Not long after, he decided to broaden his options, and started taking night classes in accounting. And then he quit to go to business school, taking a full-price place at the spiritual home of technological entrepreneurship, Stanford. He was cocky and arrogant, turning down a full scholarship from the University of Chicago because he had already decided, in his own words, "to make my millions in Silicon Valley".
It was a life-changing decision. His peers at Stanford between 1987 and 1989 became the driving forces behind a series of new computer companies that are now household names – Microsoft and Sun Microsystems being but two. Far from leaping straight into a glittering job however, Kremen left Stanford in the middle of a recession from which Silicon Valley didn't recover for another four years. He took a job as a financial controller at one of the few businesses to survive during this tough patch – bio-technology. It was well paid, although nothing special by Silicon Valley standards, but Kremen remembers it fondly because the CEO allowed him to sit in on board meetings, and it was there that Kremen suddenly realized he wanted to be an entrepreneur, spotting new business opportunities, forming a company around them, selling up and then moving on to the next thing. The Internet at the time was still no more than a few hundred computer companies, universities and government off-shoots communicating with one another, but thanks to a housemate who worked at Sun as an engineer, Kremen had full access. And it was while looking about the network one day that he suddenly came up with a business plan – one of the very first hatched over the Internet.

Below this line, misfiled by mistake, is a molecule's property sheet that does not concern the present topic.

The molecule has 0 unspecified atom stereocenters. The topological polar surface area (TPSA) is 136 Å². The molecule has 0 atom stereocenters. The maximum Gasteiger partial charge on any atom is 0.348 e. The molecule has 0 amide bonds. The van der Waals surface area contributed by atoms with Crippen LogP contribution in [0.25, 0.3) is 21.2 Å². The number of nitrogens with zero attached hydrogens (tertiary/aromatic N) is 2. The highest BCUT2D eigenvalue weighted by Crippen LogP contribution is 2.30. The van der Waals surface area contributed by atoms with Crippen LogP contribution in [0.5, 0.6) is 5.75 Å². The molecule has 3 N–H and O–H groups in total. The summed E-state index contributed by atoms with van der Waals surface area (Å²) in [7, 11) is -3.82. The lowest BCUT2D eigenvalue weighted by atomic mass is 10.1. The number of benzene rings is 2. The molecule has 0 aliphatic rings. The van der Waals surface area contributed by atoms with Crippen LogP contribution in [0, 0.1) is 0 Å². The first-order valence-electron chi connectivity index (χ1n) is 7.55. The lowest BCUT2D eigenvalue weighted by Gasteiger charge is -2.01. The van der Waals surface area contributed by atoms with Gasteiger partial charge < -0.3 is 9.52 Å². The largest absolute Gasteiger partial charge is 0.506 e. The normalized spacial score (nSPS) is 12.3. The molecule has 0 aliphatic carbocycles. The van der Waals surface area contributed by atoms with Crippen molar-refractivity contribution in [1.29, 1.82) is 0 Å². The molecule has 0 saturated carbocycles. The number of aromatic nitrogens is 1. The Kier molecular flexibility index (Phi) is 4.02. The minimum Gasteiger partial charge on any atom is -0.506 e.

We now take it pretty much for granted that a computer is connected or can be connected to the Internet. But back in the late 1980s and early 1990s, the opposite was true: there were hundreds of thousands of computers, but only a small percentage of them were connected to anything beyond a printer. One of the advantages of being on the early Internet was that information and files were shared freely among users, and since most of the people on the network were computer scientists, it was awash with software programs they had written in their spare time to do various jobs made freely available to everyone. Kremen reckoned that if he put together a suite of these software programs, people not on the network might be willing to pay for it. So he downloaded and tested a wide range of programs, put together about ten different packages catering for different needs, and advertised them for $99. Full Source Software thus became possibly the first open source software company in the world.